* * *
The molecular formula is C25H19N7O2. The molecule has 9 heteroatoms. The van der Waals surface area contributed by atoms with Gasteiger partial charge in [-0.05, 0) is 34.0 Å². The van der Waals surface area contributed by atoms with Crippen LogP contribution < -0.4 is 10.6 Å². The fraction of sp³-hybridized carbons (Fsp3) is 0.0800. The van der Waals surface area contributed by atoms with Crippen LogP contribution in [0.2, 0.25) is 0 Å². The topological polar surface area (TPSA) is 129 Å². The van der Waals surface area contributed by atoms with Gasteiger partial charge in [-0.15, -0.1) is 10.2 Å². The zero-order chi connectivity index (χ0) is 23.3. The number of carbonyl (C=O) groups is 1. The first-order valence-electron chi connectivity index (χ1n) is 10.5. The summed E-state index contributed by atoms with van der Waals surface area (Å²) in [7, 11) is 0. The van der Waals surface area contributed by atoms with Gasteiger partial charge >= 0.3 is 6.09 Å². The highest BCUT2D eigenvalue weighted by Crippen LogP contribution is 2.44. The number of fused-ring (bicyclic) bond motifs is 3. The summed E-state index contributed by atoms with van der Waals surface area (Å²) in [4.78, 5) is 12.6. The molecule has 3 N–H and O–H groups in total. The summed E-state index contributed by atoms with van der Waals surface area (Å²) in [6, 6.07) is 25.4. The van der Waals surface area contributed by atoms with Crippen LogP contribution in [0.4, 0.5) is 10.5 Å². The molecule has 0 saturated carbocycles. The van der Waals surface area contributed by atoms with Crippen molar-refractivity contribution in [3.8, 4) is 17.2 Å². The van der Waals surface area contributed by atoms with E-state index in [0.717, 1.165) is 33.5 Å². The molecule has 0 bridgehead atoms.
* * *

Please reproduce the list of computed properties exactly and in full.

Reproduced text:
The molecular formula is C25H19N7O2. The molecule has 9 heteroatoms. The van der Waals surface area contributed by atoms with Gasteiger partial charge in [-0.05, 0) is 34.0 Å². The van der Waals surface area contributed by atoms with Crippen LogP contribution < -0.4 is 10.6 Å². The fraction of sp³-hybridized carbons (Fsp3) is 0.0800. The van der Waals surface area contributed by atoms with Crippen LogP contribution in [0.2, 0.25) is 0 Å². The topological polar surface area (TPSA) is 129 Å². The van der Waals surface area contributed by atoms with Gasteiger partial charge in [-0.15, -0.1) is 10.2 Å². The zero-order chi connectivity index (χ0) is 23.3. The number of carbonyl (C=O) groups is 1. The first-order valence-electron chi connectivity index (χ1n) is 10.5. The summed E-state index contributed by atoms with van der Waals surface area (Å²) in [7, 11) is 0. The van der Waals surface area contributed by atoms with Gasteiger partial charge >= 0.3 is 6.09 Å². The highest BCUT2D eigenvalue weighted by Crippen LogP contribution is 2.44. The number of fused-ring (bicyclic) bond motifs is 3. The summed E-state index contributed by atoms with van der Waals surface area (Å²) in [4.78, 5) is 12.6. The molecule has 3 N–H and O–H groups in total. The summed E-state index contributed by atoms with van der Waals surface area (Å²) in [6, 6.07) is 25.4. The van der Waals surface area contributed by atoms with Crippen LogP contribution in [0.4, 0.5) is 10.5 Å². The molecule has 0 saturated carbocycles. The van der Waals surface area contributed by atoms with Crippen molar-refractivity contribution in [3.8, 4) is 17.2 Å². The van der Waals surface area contributed by atoms with E-state index in [0.717, 1.165) is 33.5 Å². The molecule has 0 bridgehead atoms.